Bharat backs Burma, bad!

Burma is in the midst of its largest protests against the military junta since 1988, when the government crushed the pro-democracy movement by killing at least 3,000 people.

The current wave of protests reached its peak on Monday, when red-clad monks led a demonstration of over 50,000 people in the capital, with protests happening in 24 other towns around the country as well. In response, the junta imposed a curfew and has shot at least two protestors who defied the orders.

The only countries with real influence over Burma are its neighbors: China, India and Thailand. Neither China nor Thailand are democratic, so I hadn’t expected much from them, but I have been really disappointed in India’s response.

“It is too early to say anything,” said an Indian Foreign Ministry official, who did not want to be named. [Link]

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p>India is not just staying quiet, it’s supporting the Burmese government economically and militarily:

India’s biggest company, the state-owned Oil and Natural Gas Corporation, is to invest £75m in exploring for gas off the coast of Burma, despite the swell of pro-democracy protests against the country’s military regime. The deal signed on Monday highlighted how Burma has exploited the energy needs of its two biggest neighbours, India and China, to weaken western sanctions. [Link]

That’s right, the state run oil and gas corporation signed a deal with the Burmese government on the very same day when 50,000 demonstrators were in the streets of the capital. That sends a very clear message about which side they’re on. Here’s an in-your face interpretation of India’s actions in a political cartoon (also below the fold).

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p>Furthermore, the GOI has been consistent in its refusal to criticize the Burmese government:

Earlier this month the Indian foreign minister, Pranab Mukherjee, refused to put pressure on the Burmese junta to take steps towards democracy. “The cardinal principle of our foreign policy is non-interference in the domestic affairs of any country,” he told reporters in Bangkok. [Link]

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p>Why this cowardice / realpolitik?

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p>For one thing, India wants Burma’s help fighting rebels on their shared border. In return for this help, they are helping Burma bypass the EU arms embargo, and even helping train the Burmese military. This is pretty heavy support.

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p>The other is that India wants Burmese natural gas, and is afraid that China will take advantage of it if they do not. So both to feed their own economy, and to block China’s, they are willing to make deals with the junta and leave the Burmese people to … fend for themselves against the military that they have helped to arm and train. Given that the Burmese military is a almost a half a million strong (just a smidge smaller than the American active duty Army), it’s hardly a fair fight.

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p>Hmmm – a powerful country that puts security and energy above human rights and principle. Hmmmm ….. never heard that one before.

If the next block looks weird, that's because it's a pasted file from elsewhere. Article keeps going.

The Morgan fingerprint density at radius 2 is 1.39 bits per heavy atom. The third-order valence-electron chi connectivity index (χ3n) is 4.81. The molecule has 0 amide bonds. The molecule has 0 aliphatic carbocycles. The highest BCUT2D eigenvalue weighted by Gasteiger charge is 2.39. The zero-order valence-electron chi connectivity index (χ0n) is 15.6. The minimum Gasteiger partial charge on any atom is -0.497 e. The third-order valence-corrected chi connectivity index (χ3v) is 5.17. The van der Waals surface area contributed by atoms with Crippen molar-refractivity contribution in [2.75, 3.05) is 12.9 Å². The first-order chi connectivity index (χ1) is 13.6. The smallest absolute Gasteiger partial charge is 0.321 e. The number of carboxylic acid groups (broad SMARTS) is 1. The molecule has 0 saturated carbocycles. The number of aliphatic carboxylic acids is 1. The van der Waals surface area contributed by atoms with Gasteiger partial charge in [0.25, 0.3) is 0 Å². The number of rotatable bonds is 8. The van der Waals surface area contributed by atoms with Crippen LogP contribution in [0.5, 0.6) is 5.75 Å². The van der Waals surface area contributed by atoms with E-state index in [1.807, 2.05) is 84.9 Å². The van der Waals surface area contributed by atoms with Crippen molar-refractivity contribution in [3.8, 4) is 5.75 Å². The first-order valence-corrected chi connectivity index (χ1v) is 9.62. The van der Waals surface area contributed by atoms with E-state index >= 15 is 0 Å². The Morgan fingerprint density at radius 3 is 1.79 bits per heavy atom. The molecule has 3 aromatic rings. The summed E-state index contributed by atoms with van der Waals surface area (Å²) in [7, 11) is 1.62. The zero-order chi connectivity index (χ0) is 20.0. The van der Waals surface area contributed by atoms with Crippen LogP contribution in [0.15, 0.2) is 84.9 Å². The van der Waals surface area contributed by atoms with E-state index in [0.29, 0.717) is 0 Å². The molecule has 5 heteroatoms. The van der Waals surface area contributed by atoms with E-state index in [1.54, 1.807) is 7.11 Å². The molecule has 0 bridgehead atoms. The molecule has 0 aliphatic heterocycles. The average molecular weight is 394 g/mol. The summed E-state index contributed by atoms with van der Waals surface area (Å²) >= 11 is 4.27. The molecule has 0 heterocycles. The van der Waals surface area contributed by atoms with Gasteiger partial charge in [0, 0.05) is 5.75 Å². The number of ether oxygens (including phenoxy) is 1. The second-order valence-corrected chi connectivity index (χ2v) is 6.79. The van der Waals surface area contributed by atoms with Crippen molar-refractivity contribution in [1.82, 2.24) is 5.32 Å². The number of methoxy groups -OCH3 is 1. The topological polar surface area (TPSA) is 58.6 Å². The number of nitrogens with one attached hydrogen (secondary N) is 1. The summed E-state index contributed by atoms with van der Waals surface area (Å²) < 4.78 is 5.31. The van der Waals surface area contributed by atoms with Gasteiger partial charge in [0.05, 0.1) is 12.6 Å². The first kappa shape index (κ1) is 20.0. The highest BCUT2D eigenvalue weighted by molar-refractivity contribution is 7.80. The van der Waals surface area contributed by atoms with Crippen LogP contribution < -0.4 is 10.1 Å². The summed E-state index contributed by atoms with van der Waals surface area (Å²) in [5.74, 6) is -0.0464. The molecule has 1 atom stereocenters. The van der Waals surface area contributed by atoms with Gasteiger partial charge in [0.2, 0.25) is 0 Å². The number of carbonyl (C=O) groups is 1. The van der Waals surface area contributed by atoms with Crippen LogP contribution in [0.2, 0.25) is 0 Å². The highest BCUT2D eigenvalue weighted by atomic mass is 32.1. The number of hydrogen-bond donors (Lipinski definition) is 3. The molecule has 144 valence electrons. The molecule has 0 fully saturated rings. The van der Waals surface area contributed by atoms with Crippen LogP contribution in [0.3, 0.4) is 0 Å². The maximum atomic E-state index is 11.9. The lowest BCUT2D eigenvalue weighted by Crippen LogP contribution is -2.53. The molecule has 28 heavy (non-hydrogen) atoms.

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p>Related posts: Realpolitik with Burma, An Important Message, Which Has Nothing to do with Spelling

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p>Update:

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p>The material below – both the facts and the rude political cartoon were taken from a Human Rights in Burma website.

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Facts about Burma:

  • One of the highest levels of forced labour in the world.
  • Rape is used as a weapon of war against ethnic women and children.
  • More than 1,100 political prisoners, many of whom are routinely tortured.
  • More child soldiers than any other country in the world.
  • Nearly half the government budget spent on the military.
  • One in ten babies dying before their fifth birthday.
  • Over 60% of Burmese people living in poverty. [Link]

147 thoughts on “Bharat backs Burma, bad!

  1. That is an amazing picture. [Ennis - he meant the photo of the march. The political cartoon was added later]

  2. Sadly, as has been discussed here on SM before, non-violence is only effective so long as you know that the ruling authorities will not react with extreme violence. For example, just citing the two biggest ones of somewhat recent years, the non-violence movement in India worked because the British simply were not willing at that point to do what would have been necessary to quell things such as massacre the people. Likewise, the American Civil Rights movement worked because the police, despite sending the dogs in and using water-hoses, were not willing to resort to rampant violence.

    However, we have seen non-violence fail where the government IS willing to crack down massively such as China during the Tiananmen Square protests. Likewise, I feel in Burma not enough people in the international community are willing to intervene to ensure that Burma does not use extreme force which, it appears, they are just beginning to do. They will, if history is any guide to these things, probably go slowly at first to see if there is any international fallout. When they find that the USA, China, India, Russia et. al do not really care (or rather are not willing to step in on a serious level), they will unleash the forces on the protesters.

  3. It’s foolish for India to interfere in other countries’ internal affairs, especially when it has enough issues at home to deal with: human rights issues, energy scarcity, hunger, etc etc.. Our interference in Bangladesh/SL didn’t particularly help us.

    Home is where one starts from.

  4. Thanks for the great post.

    These type of Bismarkian deals are becoming more and more prevalent as resource scarcity/energy issues become the defining dimension of foreign policy. I guess in some ways it always has been, but we’re going to see that sky rocket in the next ten years; and the primary people who will feel its effects are civilians involved in struggles like these. Even the genocide in Darfur has some of its roots in the drastic desertification affecting the once fertile area.

    Also, here is the original Human Rights Watch report from December on India providing the Burmese govt with arms and training that will specifically help them target civilians and “insurgents.”